For Black Boys: This Poetic Play Is a Love Letter to Black Men

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For Black Boys Who Have Considered Suicide When The Hue Gets
For Black Boys Who Have Considered Suicide When The Hue Gets Too HeavyPhotography by Johan Persson

For Black Boys Who Have Considered Suicide When The Hue Gets Too Heavy explores the lived experience of six young Black men who come together for a group therapy session

“If you can stand to wait, the moment will pass.” This is one of the most powerful lines from For Black Boys Who Have Considered Suicide When The Hue Gets Too Heavy, Ryan Calais Cameron’s double Olivier Award-nominated play, which explores the lived experience of six young Black men, and Black masculinity and Black life in Britain more broadly.

Inspired by Ntozake Shange’s play For Colored Girls Who Have Considered Suicide / When the Rainbow Is Enuf, written in 1976, For Black Boys … sees Jet, Obsidian, Onyx, Midnight, Pitch, and Sable come together for a group therapy session, in which they open up and reveal the most vulnerable sides of themselves – seemingly for the very first time. The result is an incredibly moving piece of theatre. And though the themes are heavy (racism, violence, toxic relationships, and forms of trauma are all touched upon), the play is interspersed with moments of levity and joy. You’re struck by the love between the characters, the bond that unites them, and the power of vulnerability.

The production has been wildly successful, and as it enters its final week, AnOther caught up with Tobi King Bakare, who plays Onyx (and who you may recognise from I May Destroy You), about what being in this play has meant to him and what he hopes people take away from it.

AnOther Magazine: What was your journey into acting like?

Tobi King Bakare: I grew up wanting to be a barrister (not the coffee type) up until I was 15. I loved literature and reading but didn’t know I wanted to actually tell stories until I watched a beautiful play called The Believers in secondary school. I remember leaving the theatre feeling a complicated mixture of fear, intrigue and inspiration. After that day, I knew I was a drama kid.

AM: How did you get cast in For Black Boys … ? What was that process like?

TKB: The process was intense, very fitting for the show at hand. Krump, singing, improv and movement all condensed into a cosy Royal Court rehearsal space. Think army bootcamp but with ten times the camaraderie and spirit. After the auditions, I remember friends asking me how it went. My reply was “it went”.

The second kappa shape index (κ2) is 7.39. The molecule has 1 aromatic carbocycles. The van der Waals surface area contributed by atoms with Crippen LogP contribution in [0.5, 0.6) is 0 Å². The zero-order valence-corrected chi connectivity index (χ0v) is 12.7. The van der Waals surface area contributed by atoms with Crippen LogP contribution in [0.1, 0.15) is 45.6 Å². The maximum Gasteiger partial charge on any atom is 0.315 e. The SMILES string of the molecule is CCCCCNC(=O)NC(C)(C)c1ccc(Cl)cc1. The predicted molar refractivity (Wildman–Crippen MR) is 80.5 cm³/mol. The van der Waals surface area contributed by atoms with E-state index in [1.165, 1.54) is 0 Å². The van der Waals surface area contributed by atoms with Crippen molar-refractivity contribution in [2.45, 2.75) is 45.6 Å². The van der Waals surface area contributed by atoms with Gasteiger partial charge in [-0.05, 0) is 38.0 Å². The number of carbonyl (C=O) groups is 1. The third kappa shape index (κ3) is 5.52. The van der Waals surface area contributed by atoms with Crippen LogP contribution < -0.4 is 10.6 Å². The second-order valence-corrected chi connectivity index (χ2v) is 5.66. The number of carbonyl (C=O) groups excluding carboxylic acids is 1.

AM: How would you introduce the play?

TKB: I would say For Black Boys … is an exploration of the lived experience of six young Black men who have all come together to express themselves. They explore themes of love, joy, masculinity, trauma, and brotherhood. It’s a poetic love letter to Black men especially, but also our Black community as a whole.

AM: What kind of issues does it address?

TKB: All the things we unfortunately don’t talk about enough. The societal trials and tribulations you sometimes go through because of race and class. However, what I think sets For Black Boys … apart is the message it leaves the audience with. Even after tackling themes as heavy as suicide, you are guaranteed to leave that theatre empowered and lifted.

AM: Who is Onyx? What is he like and what kind of challenges is he facing?

TKB: Although I don’t like to describe Onyx like this, he’s a roadman. Onyx is a tough dude. He’s had a tough life and wears his toughness as armour. However, underneath we see he’s a vulnerable young man who is desperately trying to be understood.

AM: What do you like about this character?

TKB: I like that I’ve been given the opportunity to subvert opinions on characters like this. To give grace and show the different shades that men like this aren’t often given.

AM: How much were you able to feed into this character? Was it quite collaborative with Ryan?

TKB: It was very collaborative. Ryan allowed me to flow with my interpretation but kept me in check ensuring I still told the story he created.

AM: What has it been like working together with the other guys in the play – Shakeel, Fela, Albert, Mohammed and Posi?

TKB: Them man are alright I guess … I’m joking, I’m honoured and eternally grateful to be working with such talented, inspiring and generous individuals. We a family now.

AM: What do you hope people take away from this play?

TKB: Love. The magic of the show comes from the love that is shared on stage and through to the audience. I hope every audience member regardless of shade, gender, age, or class can tap into the love.

AM: And finally, what have you taken away from the experience of being in this play?

TKB: If you’re willing to do anything to get it, anything is possible.

For Black Boys Who Have Considered Suicide When The Hue Gets Too Heavy is playing at the Garrick Theatre in London until June 1. Head here for tickets.